May v Corbyn: Neither manifesto is being honest with the public, says the IFS

Anna Schaverien
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The IFS said both major parties' manifestos didn't add up
The IFS said both major parties' manifestos didn't add up (Source: Getty)

Both the Conservatives and Labour are failing to tell the truth in their election manifestos, according to the Institute of Fiscal Studies (IFS).

After going through each manifesto with a fine tooth comb, the IFS’ researchers have scrutinised plans proposed by the Tories and Labour alike.

IFS director, Paul Johnson, said:

In one sense the two main parties have rarely offered the British such a clear and substantial choice. One is promising relatively low levels of spending, tax and borrowing, while the other is promising a much bigger state.

But neither is being really honest with the public.

Going head to head on policy areas, which party leaders comes out on top?

Read more: General Election 2017: It is now time to resume our democratic process

May v Corbyn on the economy

Jeremy Corbyn’s plans to spend £250bn over the next 10 years on infrastructure would actually be a help to the economy in the short term, according to the IFS. But the trade off is that national debt will remain high.

On the other hand, the UK will be £6bn a year worse off by 2023 if Theresa May’s plans for immigration are followed through, as tax revenues will fall.

Carl Emmerson, deputy director at the IFS, said: “The Conservatives’ continued focus on reducing immigration would, if effective, cause considerable economic damage and create additional problems for the public finances.”

May v Corbyn on welfare and pensions

The Conservatives’ plans to cut welfare benefits will save us £11bn a year by 2021 and the IFS reckoned May’s double lock pension promise will cost exactly the same as the triple lock, and the benefits will be the same.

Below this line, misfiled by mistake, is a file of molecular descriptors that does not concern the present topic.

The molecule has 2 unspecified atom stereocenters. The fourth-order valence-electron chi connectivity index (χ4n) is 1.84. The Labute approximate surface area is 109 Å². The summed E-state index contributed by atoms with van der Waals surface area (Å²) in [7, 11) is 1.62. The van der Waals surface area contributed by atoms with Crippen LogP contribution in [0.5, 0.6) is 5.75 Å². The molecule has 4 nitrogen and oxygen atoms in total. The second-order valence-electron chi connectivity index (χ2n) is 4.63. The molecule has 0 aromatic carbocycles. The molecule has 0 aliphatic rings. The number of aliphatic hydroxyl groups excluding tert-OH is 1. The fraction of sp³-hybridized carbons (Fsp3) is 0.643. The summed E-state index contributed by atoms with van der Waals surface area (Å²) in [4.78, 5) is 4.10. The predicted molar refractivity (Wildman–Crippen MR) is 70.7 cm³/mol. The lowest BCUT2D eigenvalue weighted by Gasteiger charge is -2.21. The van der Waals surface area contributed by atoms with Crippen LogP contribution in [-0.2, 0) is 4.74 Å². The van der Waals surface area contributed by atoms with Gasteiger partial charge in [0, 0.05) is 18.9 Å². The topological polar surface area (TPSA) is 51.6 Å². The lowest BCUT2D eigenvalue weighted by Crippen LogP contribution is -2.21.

But Corbyn’s pledge to keep the triple lock and keep the state pension age below 66 will be “immensely expensive”. Corbyn’s promise to reverse some welfare cuts would stop the poor from struggling to get by was also unconvincing.

Robert Joyce, associate director at the IFS, said: “On the Labour side, overall there would still be a significant takeaway from measures implemented under a Labour government from lower income households on average.”

May v Corbyn on tax

Labour’s maths is faulty again, said the IFS, as their policy to raise £49bn from businesses and the “rich” has made some optimistic assumptions. In reality, Labour will come up £9bn short.

Whereas May’s tax policies will mean an extra £208 a year for higher earners and those on the highest income will get £175 back.

But Mr Emmerson said: “Compared to a typical budget, their [Conservative] manifesto is extremely light on tax and spending proposals.”

May v Corbyn on public service spending

Both May and Corbyn’s proposed spending on the NHS were branded “tight”, but the Conservative plans “may well be undeliverable”.

Labour’s vow to abolish student loans will cost more than £9bn a year to do. However, Rowena Crawford, associate director at the IFS, said: “Obviously it reduces the cost of going to university. Perhaps counter-intuitively though, it’s the higher-earning graduates who gain more than lower-earning graduates.”

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